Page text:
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Mainstreaming Gender in the European Union after the Financial Crisis

Final Report Summary - MGINEUAFC (Mainstreaming Gender in the European Union after the Financial Crisis)

This project aimed to apply a new interdisciplinary methodology to solve well-documented information deficits within Feminist Political Science (FPS) and Feminist EU Studies. Present research on gender and the EU hangs on a puzzle. The EU is widely regarded as an active promoter of gender equality, portraying gender equality as a fundamental value within a unique EU identity (MacRae 2005, Wobbe 2003). This image is in turn underpinned with a suite of EU commitments to gender mainstreaming (GM). These GM policies entail a commitment to audit policy, in all areas, to ensure it does not produce unequal gendered effects. The implementation of these commitments however, has proven limited.

Numerous analyses of the impact of GM (and other gender equality policies) in the EU and the European Commission find that commitments to it are often ignored or subordinated to other policy aims, particularly economic ones (Pollack and Hafner-Burton 2000, Rubery 2003). The reasons for these outcomes are difficult to uncover using existing methodological approaches. This project therefore aimed to:
1) Gather new detailed data on policy implementation processes which constitute a barrier to the
effective implementation of EU gender equality commitments, which existing methods do not capture.
2) Undertake case study analysis of GM within EU economic policies, a policy field hitherto under researched by FPS, particularly in light of the fact that economic policy occupies an increasingly central role in the EU in the wake of the financial crisis.
3) Increase understanding of the mechanisms of change and stasis in the state reproduction of gender
inequality, focusing on the EU, an increasingly important supra-national state body.
4) Supply new data on the impact of the EU’s recent economic policy responses to the Euro zone/financial crisis, on its existing gender equality commitments.
5) Enhance understanding of recent institutional development of the EU in wake of the financial crisis, by adding a gendered perspective.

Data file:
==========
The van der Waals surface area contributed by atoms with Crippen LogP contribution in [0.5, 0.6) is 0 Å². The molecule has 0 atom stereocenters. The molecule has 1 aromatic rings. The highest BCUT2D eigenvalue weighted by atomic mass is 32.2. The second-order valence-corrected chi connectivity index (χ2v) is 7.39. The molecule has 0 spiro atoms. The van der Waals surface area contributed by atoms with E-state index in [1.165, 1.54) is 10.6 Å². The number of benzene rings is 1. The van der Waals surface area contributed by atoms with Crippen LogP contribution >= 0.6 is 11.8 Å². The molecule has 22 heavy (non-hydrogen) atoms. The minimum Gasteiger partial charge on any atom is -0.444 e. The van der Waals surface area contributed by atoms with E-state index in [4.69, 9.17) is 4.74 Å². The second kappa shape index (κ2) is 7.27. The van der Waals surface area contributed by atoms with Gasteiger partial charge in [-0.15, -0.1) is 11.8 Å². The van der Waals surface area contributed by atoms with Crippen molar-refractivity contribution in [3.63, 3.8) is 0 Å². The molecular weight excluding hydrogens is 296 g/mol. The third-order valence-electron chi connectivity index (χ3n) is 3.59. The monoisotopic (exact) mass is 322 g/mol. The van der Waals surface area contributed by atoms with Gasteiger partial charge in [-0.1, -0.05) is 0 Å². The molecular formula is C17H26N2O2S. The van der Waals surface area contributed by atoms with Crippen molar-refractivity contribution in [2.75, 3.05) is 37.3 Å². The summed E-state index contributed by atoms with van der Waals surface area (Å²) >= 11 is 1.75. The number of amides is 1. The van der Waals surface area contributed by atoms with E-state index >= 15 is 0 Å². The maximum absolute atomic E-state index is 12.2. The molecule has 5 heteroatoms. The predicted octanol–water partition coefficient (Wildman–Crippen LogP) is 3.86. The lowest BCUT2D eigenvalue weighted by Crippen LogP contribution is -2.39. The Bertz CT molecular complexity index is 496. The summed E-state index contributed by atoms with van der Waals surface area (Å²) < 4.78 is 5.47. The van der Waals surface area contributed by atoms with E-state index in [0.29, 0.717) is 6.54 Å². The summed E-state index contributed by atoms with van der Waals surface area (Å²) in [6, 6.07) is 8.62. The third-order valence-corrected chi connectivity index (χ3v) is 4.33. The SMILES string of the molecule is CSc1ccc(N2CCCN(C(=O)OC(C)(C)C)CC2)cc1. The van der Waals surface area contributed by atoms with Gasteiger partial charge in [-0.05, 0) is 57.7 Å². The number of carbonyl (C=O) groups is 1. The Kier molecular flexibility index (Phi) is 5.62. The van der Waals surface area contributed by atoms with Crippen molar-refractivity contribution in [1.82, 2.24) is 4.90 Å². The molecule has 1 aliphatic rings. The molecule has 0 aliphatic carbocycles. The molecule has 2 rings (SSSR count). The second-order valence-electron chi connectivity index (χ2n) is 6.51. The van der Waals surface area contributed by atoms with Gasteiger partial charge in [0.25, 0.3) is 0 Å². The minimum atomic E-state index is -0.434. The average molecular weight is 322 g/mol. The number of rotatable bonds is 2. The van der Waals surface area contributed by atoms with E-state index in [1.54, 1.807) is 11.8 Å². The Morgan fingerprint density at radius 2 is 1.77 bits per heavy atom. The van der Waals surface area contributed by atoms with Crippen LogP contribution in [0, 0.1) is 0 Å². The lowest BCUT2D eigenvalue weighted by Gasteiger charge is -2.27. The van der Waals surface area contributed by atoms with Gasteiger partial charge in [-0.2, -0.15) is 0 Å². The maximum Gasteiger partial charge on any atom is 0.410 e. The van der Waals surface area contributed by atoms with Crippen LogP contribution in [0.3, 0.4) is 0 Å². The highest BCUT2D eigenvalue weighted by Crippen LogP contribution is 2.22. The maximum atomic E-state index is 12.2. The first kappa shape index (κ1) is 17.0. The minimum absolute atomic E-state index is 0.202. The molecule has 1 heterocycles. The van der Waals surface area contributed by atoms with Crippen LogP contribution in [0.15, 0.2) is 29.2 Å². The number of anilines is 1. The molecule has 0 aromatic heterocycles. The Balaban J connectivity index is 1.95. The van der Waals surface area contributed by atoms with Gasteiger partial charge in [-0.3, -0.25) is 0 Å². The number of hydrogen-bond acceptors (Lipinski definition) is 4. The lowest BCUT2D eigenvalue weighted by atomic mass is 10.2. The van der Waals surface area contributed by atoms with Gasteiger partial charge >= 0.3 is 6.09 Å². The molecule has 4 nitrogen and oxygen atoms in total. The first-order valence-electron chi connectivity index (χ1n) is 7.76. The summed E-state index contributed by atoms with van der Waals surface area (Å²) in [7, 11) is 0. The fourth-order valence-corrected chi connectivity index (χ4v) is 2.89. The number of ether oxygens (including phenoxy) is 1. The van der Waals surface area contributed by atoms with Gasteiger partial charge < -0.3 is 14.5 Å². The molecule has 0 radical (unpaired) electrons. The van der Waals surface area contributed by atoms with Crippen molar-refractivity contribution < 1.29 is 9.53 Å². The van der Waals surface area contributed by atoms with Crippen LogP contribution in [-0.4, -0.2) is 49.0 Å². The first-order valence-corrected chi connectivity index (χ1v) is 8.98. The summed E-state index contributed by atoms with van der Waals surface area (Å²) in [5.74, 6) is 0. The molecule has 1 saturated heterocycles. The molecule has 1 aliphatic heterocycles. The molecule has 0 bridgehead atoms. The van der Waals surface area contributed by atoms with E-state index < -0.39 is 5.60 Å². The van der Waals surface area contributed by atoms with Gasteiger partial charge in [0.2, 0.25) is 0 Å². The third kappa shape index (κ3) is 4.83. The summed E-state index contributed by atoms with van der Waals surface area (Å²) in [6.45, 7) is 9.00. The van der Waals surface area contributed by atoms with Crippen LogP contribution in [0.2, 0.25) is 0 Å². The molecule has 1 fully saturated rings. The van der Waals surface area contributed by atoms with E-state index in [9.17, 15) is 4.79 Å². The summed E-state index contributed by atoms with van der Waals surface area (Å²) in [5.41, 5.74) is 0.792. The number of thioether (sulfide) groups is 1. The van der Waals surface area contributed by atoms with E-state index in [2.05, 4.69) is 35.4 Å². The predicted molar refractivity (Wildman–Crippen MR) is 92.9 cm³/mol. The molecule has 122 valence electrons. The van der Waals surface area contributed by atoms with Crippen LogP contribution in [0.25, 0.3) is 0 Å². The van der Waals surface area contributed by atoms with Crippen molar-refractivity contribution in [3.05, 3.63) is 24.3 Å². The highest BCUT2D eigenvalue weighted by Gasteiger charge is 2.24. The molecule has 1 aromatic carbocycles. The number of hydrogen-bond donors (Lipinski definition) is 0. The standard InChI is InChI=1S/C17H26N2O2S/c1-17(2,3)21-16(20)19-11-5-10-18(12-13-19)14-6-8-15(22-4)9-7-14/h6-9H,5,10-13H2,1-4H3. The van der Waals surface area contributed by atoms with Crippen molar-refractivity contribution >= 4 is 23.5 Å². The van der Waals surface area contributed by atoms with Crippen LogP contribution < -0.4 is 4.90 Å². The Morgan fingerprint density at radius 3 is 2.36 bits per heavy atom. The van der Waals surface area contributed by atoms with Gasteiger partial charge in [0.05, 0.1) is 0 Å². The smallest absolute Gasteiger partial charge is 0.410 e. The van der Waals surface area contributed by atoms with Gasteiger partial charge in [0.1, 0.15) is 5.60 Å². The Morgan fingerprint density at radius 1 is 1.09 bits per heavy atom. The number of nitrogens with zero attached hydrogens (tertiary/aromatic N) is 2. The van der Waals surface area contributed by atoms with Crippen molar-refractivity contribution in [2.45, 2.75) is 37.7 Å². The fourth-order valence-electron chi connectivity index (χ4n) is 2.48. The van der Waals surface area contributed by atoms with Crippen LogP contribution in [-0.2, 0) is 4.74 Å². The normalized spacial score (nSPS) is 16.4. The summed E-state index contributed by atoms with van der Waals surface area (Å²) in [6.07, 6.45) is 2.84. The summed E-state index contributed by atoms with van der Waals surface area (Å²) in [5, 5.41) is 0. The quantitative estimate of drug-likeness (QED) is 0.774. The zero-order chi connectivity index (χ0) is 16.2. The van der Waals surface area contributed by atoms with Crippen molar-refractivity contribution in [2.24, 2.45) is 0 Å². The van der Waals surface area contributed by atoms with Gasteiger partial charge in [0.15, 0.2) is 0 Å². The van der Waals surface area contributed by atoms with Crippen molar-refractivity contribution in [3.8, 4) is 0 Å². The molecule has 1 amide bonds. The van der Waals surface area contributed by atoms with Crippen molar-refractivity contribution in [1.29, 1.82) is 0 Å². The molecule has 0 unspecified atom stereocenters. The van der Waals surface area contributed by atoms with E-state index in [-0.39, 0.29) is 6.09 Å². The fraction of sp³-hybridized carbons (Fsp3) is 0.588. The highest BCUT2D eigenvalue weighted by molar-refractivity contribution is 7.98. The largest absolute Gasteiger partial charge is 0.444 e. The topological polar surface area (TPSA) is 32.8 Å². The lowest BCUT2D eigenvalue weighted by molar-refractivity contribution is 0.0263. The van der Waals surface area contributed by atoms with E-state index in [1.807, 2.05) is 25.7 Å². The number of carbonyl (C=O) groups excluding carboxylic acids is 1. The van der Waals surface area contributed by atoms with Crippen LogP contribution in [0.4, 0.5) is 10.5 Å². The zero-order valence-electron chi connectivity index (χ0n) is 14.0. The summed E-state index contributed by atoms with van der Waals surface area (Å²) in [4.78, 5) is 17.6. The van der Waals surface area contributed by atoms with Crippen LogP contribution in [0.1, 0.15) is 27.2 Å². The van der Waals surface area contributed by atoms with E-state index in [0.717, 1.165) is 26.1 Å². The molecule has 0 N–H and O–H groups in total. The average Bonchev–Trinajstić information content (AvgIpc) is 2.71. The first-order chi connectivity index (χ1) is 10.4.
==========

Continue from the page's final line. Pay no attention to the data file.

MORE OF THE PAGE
During the project the fellow has published: two books chapter, a journal article and a monograph book with one further publications (a journal article) presently in review. Interim results have also been presented twelve times at international conferences; with more conference presentations planned for the second half of 2016 and 2017. Three of the publications, including the fellow’s monograph, specifically aim to disseminate the methodological approach refined over the course of the post doc, Gender Knowledge Contestation Analysis (GKC Analysis). These publications have illustrated how GKC analysis can help us understand and capture: mechanisms of ‘resistance’ to GM’; the processes through which new collective understandings of gender can and have been promoted by the EU; and the ways that pre-existing assumptions about gender are maintained in policy making processes. Two empirical publications apply GKC analysis to empirical on data collected during the post doc. The first publication, titled ‘The Gender Politics of EU Economic Policy: Policy Shifts and Contestations Before and After the Crisis’ will be published the Palgrave edited collection Gender and the Economic Crisis in Europe. This peice uses GKC analysis to apply insights of Feminist Political Economy, concerning how ‘the economy’ is conceptualized in mainstream economic thought, to an analysis of the policy process. Focusing on mainstream economic theory’s presumed divisions between macro and mirco economic policy and the productive and reproductive economy, this chapter maps out dynamics of inter-institutional competition within the EU Commission pertaining to EU strategic economic policy, and explains their relevance to EU GM outcomes and outputs. The second empirical publication currently in review with Gender Work and Organisation, fuses GKC analysis with Feminist Political Economy to conceptualize EU specific mechanisms of ‘resistance’ to the inclusion of gender in policy, discussing changed relationships between economic policy and the rest of the EU’s policies. In addition, the fellow’s conference papers have explored data from several different angles including for example how we should understand ‘the crisis’; how gender equality is linked to democracy in the EU; how the role of the European Parliament in the promotion of gender equality has developed since the financial crisis; and how the EU’s economic governance procedures have changed EU-Member State relations.

Cavaghan has also organized three conference panels explicitly focusing on gender and the after math of the financial crisis in the EU and a 2 day international workshop attended by 30 feminist activists, researchers and consultants on the same theme. Outputs from this conference will be published on a blog which will be launched in July 2016 in collaboration with York University and McGill University Canada. Bridging between academic, activists and consultants this blog aims to make feminist analysis of EU economic policy, accessible to a wide audience including activists, civil society and lay reader.